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UNSC cannot avoid responsibility over Rohingya crisis: Bangladesh
Justice is a must to create confidence, incentivize repatriation, says envoy Momen
Permanent Representative (PR) of Bangladesh to the UN Ambassador Masud Bin Momen speaks at the Open Debate of the Security Council on ‘Sexual Violence in Conflict’ at the UNHQ recently, said the Bangladesh Mission on Friday, Apr 26, 2019. Photo: Courtesy
Dhaka, April 26 : Bangladesh has said the international community, particularly the UN Security Council, cannot avoid the responsibility for a sustainable solution to the Rohingya crisis through voluntary, safe and dignified return of the Rohingyas to their place of origin and bringing the perpetrators to justice.
Permanent Representative (PR) of Bangladesh to the UN Ambassador Masud Bin Momen said this at the Open Debate of the Security Council on ‘Sexual Violence in Conflict’ at the UNHQ recently, said the Bangladesh Mission on Friday.
Mentioning that the culture of impunity as experienced by the world in the case of Rohingya crisis-related sexual violence in Myanmar, he said without bringing an end to it, justice cannot be done.
In such cases, the Ambassador said, ensuring accountability and justice is a must to create confidence and incentivize repatriation which they do not see happening.
In this context, Ambassador Masud asked the Council –“Would you expect these Rohingyas particularly the women and girls who have been subject to unspeakable sexual violence to be willing to return without any guarantee that the same fate would not befall upon them?”.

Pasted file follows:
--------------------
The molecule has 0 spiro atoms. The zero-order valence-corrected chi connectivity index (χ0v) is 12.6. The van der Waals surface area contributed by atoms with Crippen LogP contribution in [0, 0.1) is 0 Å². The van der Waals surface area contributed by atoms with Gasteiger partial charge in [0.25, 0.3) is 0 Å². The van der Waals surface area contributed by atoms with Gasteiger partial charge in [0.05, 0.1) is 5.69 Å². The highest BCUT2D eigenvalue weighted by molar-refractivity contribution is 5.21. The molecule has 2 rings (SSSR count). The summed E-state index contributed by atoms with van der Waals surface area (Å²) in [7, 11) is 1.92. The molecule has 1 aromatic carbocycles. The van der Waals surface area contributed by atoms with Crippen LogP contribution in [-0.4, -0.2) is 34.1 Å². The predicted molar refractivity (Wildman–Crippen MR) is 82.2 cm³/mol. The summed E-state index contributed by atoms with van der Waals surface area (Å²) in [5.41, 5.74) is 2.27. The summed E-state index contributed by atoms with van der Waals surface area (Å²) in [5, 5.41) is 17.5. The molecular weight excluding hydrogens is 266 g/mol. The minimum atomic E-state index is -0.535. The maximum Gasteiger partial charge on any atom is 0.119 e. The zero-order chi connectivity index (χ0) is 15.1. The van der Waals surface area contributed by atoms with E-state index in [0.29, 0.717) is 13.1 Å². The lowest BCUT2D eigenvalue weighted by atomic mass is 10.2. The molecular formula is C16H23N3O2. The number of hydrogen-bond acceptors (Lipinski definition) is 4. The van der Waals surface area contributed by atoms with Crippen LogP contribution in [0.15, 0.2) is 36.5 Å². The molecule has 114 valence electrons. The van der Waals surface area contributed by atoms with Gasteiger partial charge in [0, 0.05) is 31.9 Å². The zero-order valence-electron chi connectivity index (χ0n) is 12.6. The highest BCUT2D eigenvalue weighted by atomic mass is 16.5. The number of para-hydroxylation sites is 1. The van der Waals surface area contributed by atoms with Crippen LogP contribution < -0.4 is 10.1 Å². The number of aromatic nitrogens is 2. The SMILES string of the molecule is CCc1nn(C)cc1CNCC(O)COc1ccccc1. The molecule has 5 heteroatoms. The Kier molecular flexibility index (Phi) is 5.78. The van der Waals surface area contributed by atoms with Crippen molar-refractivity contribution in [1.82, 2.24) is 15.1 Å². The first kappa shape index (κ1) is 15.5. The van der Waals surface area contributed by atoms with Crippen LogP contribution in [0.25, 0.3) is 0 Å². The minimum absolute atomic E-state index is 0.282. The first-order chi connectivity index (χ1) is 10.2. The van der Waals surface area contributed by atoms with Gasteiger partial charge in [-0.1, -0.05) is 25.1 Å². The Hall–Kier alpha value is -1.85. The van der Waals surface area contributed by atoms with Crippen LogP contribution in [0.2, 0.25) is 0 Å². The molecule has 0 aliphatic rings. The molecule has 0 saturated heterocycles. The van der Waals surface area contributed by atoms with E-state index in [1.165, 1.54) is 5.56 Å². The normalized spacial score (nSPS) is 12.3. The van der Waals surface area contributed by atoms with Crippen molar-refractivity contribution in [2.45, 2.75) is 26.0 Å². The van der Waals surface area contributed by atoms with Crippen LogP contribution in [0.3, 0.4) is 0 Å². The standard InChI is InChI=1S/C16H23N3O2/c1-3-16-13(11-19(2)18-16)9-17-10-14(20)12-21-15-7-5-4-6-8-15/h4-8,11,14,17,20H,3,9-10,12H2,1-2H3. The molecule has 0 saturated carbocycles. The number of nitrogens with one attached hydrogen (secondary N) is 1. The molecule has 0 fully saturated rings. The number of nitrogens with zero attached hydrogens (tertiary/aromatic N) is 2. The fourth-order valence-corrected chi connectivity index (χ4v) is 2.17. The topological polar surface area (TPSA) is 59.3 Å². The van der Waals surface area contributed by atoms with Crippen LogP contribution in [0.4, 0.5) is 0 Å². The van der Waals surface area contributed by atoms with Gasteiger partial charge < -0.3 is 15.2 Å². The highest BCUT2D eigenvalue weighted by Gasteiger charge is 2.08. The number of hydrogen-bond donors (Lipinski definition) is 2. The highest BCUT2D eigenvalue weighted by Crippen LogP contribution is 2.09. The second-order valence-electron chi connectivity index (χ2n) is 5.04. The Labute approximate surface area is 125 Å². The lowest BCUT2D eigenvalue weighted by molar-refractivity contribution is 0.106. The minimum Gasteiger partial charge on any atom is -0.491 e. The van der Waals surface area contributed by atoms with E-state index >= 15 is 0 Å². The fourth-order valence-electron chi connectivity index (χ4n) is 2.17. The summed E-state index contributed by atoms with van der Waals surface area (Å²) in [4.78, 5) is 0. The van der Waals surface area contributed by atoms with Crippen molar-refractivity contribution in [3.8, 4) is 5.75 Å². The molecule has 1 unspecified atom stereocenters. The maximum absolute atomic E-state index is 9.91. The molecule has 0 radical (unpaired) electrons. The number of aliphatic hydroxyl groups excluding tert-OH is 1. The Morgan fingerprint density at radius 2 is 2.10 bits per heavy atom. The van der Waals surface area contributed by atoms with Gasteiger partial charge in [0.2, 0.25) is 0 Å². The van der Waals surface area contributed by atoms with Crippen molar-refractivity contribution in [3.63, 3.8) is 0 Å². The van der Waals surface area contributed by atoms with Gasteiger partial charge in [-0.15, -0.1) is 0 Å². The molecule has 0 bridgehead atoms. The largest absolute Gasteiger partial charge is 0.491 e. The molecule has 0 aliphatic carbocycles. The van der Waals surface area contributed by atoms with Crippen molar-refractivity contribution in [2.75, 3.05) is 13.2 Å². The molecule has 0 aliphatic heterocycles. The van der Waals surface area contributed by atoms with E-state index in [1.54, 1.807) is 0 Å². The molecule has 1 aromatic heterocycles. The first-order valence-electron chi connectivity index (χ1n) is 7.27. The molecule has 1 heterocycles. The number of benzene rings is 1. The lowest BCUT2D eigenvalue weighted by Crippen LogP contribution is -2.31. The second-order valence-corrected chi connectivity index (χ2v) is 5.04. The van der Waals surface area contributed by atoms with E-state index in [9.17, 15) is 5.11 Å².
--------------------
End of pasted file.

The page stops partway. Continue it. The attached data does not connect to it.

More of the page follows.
He recalled the horrific experience during Bangladesh’s Liberation War in 1971 when the women of Bangladesh had gone through widespread and systematic sexual violence and abuse as a tactic of war.
He said, “That has come back with the Rohingya humanitarian crisis. According to ‘Save the Children’, in 2018 alone, an estimated 4,000 Rohingya babies were born in the camps many of whom are unwanted even by their mothers, as we can all imagine, why? Their recognition, compensation, and ensuring for them a better future in their country of origin is something the international community should take a hard look at.”
Highlighting Prime Minister Sheikh Hasina’s ‘zero tolerance’ policy on Sexual Exploitation and Abuse, he said in Bangladesh, as a top troops/police-contributing country, they have ensured awareness raising and pre-deployment training for all of their peacekeepers.
“We’ve also implemented guidelines by our Supreme Court by establishing women-only committees in workplaces to hear complaints against discrimination and sexual violence against women and girls. Our authorities are going ahead with the National Plan of Action on women, peace and security with the help of UN Women.”
Ambassador Masud also enumerated Bangladesh’s initiatives to prevent sexual violence such as, strengthening national laws and investigation mechanisms, providing protection to victims, ensuring victims’ rights for sexual and reproductive healthcare and reparation and capacity building at local and national levels.
The UN Secretary-General Antonio Guterres, Special Representative of the Secretary-General on Sexual Violence in Conflict Pramila Patten, Nobel Peace Prize Laureates in 2018 Dr Denis Mukwege Mukengere and Nadia Murad and Barrister Amal Clooney spoke at this high-level open debate.
The open debate focused on the importance of accountability, and also addressed survivor-centred approaches to addressing sexual violence in conflict settings.
The event was convened by Germany, the President of the Security Council for the month of April.